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Everywhere I looked, it says, you can run a CLISP file with the command

"$ clisp file.lisp" from the CLISP terminal. I tried it with a simple (print "Hello World!"), saved it as lisp1.lisp. It doesn't work if I type in "$ clisp lisp1.lisp" and I get the error message: enter image description here

I tried to find my mistake and looked everywhere on the internet, but others type it in and it just works. I already the path variable to the clisp directory. Where is my mistake?

  • Where did you look? Where did you find that information? What is a 'CLISP terminal'? What is '$'? You know that function calls in Lisp begin with a parenthesis? – Rainer Joswig Jul 25 '15 at 16:54
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    I'm not sure what you are talking about. The example runs CLISP from a shell. You paste that line into Lisp. Why would you want to run 'windows commands' from Lisp? If you want to run Windows commands, use the windows shell. If you want to use Lisp, here CLISP, you should learn and use Lisp. See a typical Lisp book for the basics: cs.cmu.edu/~dst/LispBook You can download a beginner's Lisp book from there. – Rainer Joswig Jul 25 '15 at 17:08
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    Look: "$ clisp lisp1.lisp". $ is a prompt and useless. 'clisp lisp1.lisp' is a shell command. Execute it from the shell, not from Lisp. – Rainer Joswig Jul 25 '15 at 17:16
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    The example is on a Mac, not windows. The clisp command is typed to a shell. $ is its prompt. Read what I write. $ is a prompt. The command is clisp foo.lisp . CLISP is a program, You need to execute it and you can give it parameters. Don't type '$'. A program or command named '$' does not exist. – Rainer Joswig Jul 25 '15 at 17:20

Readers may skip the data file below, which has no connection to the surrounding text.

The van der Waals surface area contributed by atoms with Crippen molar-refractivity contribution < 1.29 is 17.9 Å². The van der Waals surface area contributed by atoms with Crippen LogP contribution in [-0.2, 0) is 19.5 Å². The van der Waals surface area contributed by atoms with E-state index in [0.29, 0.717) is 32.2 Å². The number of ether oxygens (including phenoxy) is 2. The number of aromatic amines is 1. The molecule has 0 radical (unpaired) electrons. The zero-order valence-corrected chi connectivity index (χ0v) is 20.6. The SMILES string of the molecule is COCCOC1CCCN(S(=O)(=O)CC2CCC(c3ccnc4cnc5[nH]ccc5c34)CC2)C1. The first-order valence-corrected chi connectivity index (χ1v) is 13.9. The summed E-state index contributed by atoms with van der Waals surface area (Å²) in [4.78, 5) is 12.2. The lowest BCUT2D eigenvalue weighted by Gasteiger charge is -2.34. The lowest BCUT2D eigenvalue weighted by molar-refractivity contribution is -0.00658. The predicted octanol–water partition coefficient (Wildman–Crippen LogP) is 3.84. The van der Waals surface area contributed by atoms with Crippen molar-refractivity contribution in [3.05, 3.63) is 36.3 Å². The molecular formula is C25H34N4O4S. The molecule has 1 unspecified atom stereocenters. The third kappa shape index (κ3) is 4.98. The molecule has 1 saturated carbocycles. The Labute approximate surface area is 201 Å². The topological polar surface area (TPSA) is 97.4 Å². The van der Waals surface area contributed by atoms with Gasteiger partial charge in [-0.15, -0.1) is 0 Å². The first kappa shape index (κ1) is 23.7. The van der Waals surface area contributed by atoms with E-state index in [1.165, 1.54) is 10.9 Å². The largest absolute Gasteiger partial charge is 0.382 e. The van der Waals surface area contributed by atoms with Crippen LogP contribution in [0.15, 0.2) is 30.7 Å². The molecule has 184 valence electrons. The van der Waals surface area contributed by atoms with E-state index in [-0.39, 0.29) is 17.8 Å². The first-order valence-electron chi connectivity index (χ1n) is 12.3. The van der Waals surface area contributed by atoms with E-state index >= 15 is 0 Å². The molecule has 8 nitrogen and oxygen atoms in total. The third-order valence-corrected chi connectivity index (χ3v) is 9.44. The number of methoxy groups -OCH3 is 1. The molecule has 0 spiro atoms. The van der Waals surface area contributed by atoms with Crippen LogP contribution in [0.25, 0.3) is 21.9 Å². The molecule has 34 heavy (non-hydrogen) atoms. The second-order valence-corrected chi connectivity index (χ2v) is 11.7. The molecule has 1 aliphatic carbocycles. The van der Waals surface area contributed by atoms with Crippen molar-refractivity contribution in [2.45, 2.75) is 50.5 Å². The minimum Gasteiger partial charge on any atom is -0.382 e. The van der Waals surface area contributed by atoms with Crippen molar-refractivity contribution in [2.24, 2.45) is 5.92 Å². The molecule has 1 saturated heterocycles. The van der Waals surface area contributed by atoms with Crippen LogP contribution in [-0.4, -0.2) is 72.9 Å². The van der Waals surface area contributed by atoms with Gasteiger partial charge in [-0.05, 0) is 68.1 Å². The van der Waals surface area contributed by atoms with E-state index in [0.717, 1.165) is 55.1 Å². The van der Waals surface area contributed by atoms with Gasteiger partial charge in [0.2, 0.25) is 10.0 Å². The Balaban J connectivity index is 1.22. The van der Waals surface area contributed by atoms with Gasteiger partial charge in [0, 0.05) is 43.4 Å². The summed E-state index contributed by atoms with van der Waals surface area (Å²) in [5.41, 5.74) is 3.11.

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    Execute cmd, then in it you execute your line. The window won't close. – Sylwester Jul 25 '15 at 18:13
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In the example you saw, they ran the command from a terminal, and the $ is just an indication that it is running a shell command as a user, this is a common practice when writing shell commands for UNIX-like environments (such as Linux or Mac).

So to execute a lisp file from the command line/terminal you would open the terminal (cmd.exe on windows) and type clisp lisp1.lisp.

Alternatively, if you want to load a file inside the clisp interpreter you would type (load "lisp1.lisp")

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If you are running CLISP on windows you have to config your shorcut.

  • Right click on your shorcut
  • Propierties
  • Start in: "the direcory on you saved your lisp1.lisp"

After that you have to open CLISP from the shortcut and then you have two options to load your file:

  • (load 'lisp1.lisp)
  • (load "lisp1.lisp")

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